By Erin Dorset, Wetland Monitoring & Assessment Program The Mid-Atlantic is a sea-level rise hotspot, meaning that rates of sea level rise in the region are relatively high. As such, scientists, outdoor enthusiasts, and coastal communities alike are all worried about the fate of tidal wetlands. Here at Delaware’s WMAP, we’re seeing what we can […]
At first glance, an oyster appears to be little more than, well, a bit of goo inside a rock. But actually, the humble oyster is an environmental warrior with an impressive bag of tricks up its sleeve, and it serves as a keystone species upon which depends the health of a marine ecosystem and the surrounding marsh.
Guest writer: Kelly Valencik, DNREC Delaware Coastal Programs Communities Seeing Shifts in Mother Nature Many communities throughout our state have already seen changes as a result of climate change- from shifting rainfall and storm patterns, to increased drought, to flooding from sea level rise. These consequences of the warming earth and ocean temperatures as a […]
Although it is happening around the world, there are some spots that are being affected more than others. The Mid-Atlantic Coast—including Delaware—is experiencing one of the highest rates of sea level rise in the U.S, second only to the Gulf Coast.
Written on: December 10th, 2019 in Wetland Restorations
Riparian buffers are planted areas specifically next to waterways, such as streams, ponds, wetlands, and rivers. These areas are extremely important to keeping our waters healthy. They do so by filtering and trapping nutrients and sediment out of waters before they enter our local waterways.
Written on: March 11th, 2019 in Wetland Restorations
Guest writer: Jules Bruck, University of Delaware Great things come naturally in Laurel, Delaware including the new green infrastructure treatments that are popping up along the Broad Creek – home to the future Laurel Ramble. This past summer the Sussex County Conservation District broke ground on a parcel of land in the center of the […]
Written on: November 27th, 2018 in Wetland Restorations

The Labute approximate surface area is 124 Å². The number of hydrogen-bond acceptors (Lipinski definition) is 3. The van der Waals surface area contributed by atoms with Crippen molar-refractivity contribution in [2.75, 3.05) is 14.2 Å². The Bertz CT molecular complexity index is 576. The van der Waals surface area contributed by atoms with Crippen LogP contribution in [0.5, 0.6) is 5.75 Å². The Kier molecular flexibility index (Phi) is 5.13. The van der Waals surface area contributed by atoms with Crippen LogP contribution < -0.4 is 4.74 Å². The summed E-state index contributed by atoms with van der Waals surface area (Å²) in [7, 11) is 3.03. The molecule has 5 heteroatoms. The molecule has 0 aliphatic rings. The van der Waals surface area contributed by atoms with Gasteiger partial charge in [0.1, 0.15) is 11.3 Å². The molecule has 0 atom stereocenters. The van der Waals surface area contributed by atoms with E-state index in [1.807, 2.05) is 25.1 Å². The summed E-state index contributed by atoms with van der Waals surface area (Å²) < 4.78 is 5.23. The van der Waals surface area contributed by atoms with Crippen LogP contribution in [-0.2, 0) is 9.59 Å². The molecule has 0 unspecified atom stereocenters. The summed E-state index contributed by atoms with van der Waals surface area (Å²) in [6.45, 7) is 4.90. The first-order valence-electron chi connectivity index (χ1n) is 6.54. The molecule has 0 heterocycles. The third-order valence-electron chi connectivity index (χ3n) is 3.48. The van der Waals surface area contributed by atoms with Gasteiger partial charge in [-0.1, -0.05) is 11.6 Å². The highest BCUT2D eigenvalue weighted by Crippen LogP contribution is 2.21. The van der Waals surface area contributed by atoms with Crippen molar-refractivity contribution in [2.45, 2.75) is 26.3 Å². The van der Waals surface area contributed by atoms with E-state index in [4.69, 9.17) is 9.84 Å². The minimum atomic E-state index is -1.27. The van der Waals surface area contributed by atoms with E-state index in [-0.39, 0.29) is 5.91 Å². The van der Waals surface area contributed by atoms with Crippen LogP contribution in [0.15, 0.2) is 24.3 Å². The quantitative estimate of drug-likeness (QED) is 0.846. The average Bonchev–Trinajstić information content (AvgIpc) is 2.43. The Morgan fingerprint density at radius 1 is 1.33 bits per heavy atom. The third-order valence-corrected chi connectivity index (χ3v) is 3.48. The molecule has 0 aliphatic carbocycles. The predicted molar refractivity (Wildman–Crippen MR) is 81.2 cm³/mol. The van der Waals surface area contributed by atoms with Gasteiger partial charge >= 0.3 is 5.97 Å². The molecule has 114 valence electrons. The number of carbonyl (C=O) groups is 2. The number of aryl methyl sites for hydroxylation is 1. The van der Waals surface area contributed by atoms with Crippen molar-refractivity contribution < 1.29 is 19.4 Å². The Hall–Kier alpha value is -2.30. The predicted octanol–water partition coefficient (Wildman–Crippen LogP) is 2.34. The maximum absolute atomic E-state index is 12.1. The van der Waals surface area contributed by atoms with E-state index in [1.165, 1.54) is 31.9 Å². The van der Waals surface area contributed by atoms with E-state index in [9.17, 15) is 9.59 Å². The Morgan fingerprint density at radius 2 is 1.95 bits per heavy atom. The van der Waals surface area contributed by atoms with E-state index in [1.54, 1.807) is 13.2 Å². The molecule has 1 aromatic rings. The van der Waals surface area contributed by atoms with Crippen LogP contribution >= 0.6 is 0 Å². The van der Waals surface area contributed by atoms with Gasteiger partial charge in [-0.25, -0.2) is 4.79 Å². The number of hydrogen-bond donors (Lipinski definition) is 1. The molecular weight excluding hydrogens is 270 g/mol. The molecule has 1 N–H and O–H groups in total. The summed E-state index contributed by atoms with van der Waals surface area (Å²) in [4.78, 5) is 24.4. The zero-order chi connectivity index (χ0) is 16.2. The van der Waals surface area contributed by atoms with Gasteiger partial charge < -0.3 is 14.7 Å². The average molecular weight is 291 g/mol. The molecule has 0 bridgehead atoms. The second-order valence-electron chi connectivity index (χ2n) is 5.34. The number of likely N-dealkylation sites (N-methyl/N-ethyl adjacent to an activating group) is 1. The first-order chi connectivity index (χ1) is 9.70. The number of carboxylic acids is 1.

By Michael Bott, DNREC Watershed Assessment and Management Section Have you ever wondered why there is so much submerged aquatic vegetation (SAV), also called seagrass, in the tidal waters of Virginia and Maryland but not in Delaware? This is a question many researchers and regulators in the state have been trying to solve and this year […]
Written on: May 18th, 2018 in Wetland Restorations
by Mark Biddle, DNREC Wetland Monitoring and Assessment Program In our everyday lives, we are always looking to find efficiency with our time and make tasks easier. If you were planning a project, how would you feel if 30-40 percent of pre-project planning was already done for you? You would likely say, “Yes, please!” Well […]
Written on: December 11th, 2017 in Wetland Restorations
Guest Writer: Susan Guiteras, USFWS Project history If you have an interest in Delaware wetlands, chances are you’ve heard about the management challenges and subsequent tidal marsh restoration at Prime Hook NWR, near Milton. For many years, two large areas encompassing about 4000 acres of the refuge were managed as freshwater impoundments. Beginning in 2006 […]
Written on: September 13th, 2017 in Wetland Restorations
Guest Writer: John G. Cargill, IV, DNREC Division of Watershed Stewardship/Division of Waste and Hazardous Substances The National Vulcanized Fiber (NVF) plant located in Yorklyn, Delaware has a rich history with humble beginnings in grist, snuff, lumber, and cotton. By the mid 1800s, production in the valley shifted to paper, and by the early 1900s […]